Some medications commonly used for systemic autoinflammatory diseases, not only must be refrigerated, but kept at a very specific temperature range. Although traveling with your medications does add an extra thing to plan for, it should not prevent you from traveling.
Check your medication’s information sheet to determine the optimal temperature range. If you do not have this information, ask your pharmacy, or call the patient assistance number that is listed on the medication box. Biological medications usually have a very specific and narrow temperature range they need to be maintained at. Write this temperature range down and carry it with you so you don’t forget.
Keep the medication in a cooler filled with ice packs or gel packs. Ice packs or gel packs you pre-freeze are better than using just ice because they won’t turn to water and get into your medication. However, you can also use ice when needed. Put the packs into sealed freezer bags just in case they do leak. If you must use ice, also put that into freezer bags. In some cases, you may not have access to ice or a freezer to refreeze your gel packs. A good backup solution is to buy frozen fruits or vegetables at the store to use in your cooler, if you cannot get ice.
You can buy the insulated medication bag like the one pictured here on Amazon, but some prefer to use regular travel coolers or insulated lunch bags. Click here to see cooler recommendations from patients in the Autoinflammatory Alliance community.
Having a thermometer will help you monitor your medication’s temperature. Medical coolers or insulated packs may come with a thermometer built in. If yours does not, buy a freezer/refrigerator thermometer to keep in the cooler. This digital thermometer has a remote sensor so you can keep an eye on the temperature without opening the bag.
Keep in Mind the Location of the Cooler
Be conscious of where you set your cooler with the medication down. Do not leave it in a hot car or direct sun. Even the best of coolers will heat up in the car or in direct sunlight. Keep it in cool dark locations or with you at all times.
Do reserve hotel rooms that have a refrigerator in the room. You may have to call individual hotels before you travel to ensure you get a room with a refrigerator. Check the temperature of the refrigerator when you get there and read how it operates. Many hotel room refrigerators do not cool down enough for biological medications and some have an energy saving mode where they shut of after several hours. It’s bet to also bring a cooler with you or be prepared with bags to use ice to keep your medications cool as a back up plan.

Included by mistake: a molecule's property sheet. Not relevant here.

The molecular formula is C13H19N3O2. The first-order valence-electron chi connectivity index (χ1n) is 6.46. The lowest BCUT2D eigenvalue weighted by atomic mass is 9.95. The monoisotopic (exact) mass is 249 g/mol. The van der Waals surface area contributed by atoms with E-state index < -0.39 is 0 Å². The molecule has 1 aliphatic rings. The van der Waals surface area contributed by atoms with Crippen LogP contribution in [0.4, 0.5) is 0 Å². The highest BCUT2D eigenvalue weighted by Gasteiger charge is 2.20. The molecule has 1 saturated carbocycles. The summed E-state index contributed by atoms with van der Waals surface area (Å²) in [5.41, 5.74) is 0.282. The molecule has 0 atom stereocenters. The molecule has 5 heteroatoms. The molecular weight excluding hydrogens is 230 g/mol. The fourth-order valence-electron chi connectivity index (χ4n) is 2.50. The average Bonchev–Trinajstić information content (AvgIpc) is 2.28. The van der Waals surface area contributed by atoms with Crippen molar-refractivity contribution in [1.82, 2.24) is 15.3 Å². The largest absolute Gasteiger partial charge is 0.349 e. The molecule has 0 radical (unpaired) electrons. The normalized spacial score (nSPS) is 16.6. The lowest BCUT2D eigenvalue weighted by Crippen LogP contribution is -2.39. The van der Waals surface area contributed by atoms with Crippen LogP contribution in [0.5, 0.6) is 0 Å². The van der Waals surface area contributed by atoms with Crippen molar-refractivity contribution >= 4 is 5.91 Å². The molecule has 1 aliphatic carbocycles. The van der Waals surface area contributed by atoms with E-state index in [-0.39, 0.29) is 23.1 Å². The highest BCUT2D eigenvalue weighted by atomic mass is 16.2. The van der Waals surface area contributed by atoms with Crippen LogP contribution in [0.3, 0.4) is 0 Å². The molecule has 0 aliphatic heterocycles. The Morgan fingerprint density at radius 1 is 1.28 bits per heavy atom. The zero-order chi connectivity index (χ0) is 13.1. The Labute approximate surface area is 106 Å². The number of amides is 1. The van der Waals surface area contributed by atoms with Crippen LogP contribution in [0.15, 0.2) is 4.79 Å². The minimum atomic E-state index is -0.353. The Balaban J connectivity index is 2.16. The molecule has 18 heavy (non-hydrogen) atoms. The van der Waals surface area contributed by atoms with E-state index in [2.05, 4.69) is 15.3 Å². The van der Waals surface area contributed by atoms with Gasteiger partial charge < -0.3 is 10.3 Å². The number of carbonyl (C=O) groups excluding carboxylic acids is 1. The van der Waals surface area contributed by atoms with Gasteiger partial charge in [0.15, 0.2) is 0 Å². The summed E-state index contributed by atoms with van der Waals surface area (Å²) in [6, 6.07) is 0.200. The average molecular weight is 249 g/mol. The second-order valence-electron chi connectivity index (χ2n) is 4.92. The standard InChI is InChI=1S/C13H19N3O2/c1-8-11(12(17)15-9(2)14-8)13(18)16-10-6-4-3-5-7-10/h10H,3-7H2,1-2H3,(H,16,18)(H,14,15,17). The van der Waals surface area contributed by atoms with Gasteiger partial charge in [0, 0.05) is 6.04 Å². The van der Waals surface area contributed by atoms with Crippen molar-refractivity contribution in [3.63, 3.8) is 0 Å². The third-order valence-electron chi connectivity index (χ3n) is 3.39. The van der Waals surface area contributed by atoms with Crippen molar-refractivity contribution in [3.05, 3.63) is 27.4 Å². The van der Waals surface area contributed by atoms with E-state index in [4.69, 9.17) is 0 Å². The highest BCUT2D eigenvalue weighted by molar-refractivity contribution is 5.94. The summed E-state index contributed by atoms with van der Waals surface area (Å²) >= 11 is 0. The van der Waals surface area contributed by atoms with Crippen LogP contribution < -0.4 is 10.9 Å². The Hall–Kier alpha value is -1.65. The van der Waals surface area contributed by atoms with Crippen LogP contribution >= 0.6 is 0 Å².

Camping presents it’s own set of challenges, but it’s not impossible to camp with your medication. If you have the means, get a refrigerator for your camping trailer. This is the easiest solution.
You can also buy coolers that plug into your vehicle’s 12-volt plug. However, many only cool to a maximum temperature difference compared to the outside temperature and this may not keep your biological medication at a proper stable temperature. For example, a plug-in cooler that cools to 40 degrees F below the outside temperature will not be cold enough for Kineret if the outside temperature is 100 degrees F. If camping in the winter or cool locations, one of these plug-in coolers may work well.
If you do not have a refrigerator available to you, then you will need to keep your mediation in a cooler and be vigilant about replacing the ice and monitoring the temperature. If you are unfamiliar with the area you plan to camp, call ahead to determine what is available for ice. Some campgrounds may have ice to sell, while at others you may need to drive into town to buy ice.
We use the this medication cooler bag for camping. We pack our anakinra with the gel pack that the bag comes with and put the entire bag in large Ziploc bags to keep it dry. We then place it in the cooler at the top and this has worked well for many week-long camping trips. If you are a seasoned camper, then you are already used to monitoring the food cooler temperature and replacing the ice as needed, so just continue to do this for the medication also.
Also when camping, be aware of where you store the medication throughout the day and how the sun travels over your campsite. What was a shaded cool location in the morning, may be bright and sunny in the afternoon. Place the medication cooler in a location that will remain shaded and as cool as long as possible throughout the day. You may want to create a spot that is shaded all day long by hanging a tarp or erecting a shade canopy. Keep in mind, unless it’s air conditioned all day, inside your trailer or tent may get very hot during the day. Also, make sure that it is in a safe place where wild animals cannot get at it, especially if the cooler you are using has ever stored food, since they may be attracted to the smell of the bag.
Packing the Medication
Keep the medication in it’s box with the prescription label, and place that into a freezer bag. This will protect your medication from getting damp or wet inside the cooler. Pack enough medication and supplies to last the trip plus a few extra days just in case you are delayed in your travels.
Pack Extra Freezer Bags
Bring some extra freezer bags with you. If you are traveling for several hours or several days without access to a refrigerator, then you can use the freezer bags to fill with ice. In a pinch, you can fill up the bag with ice from a restaurant.
If you would like more tips for travel, or how to help your child with injections, take a look at our new “Healthier Ever After” book, available now as a download, and in print in April 2014.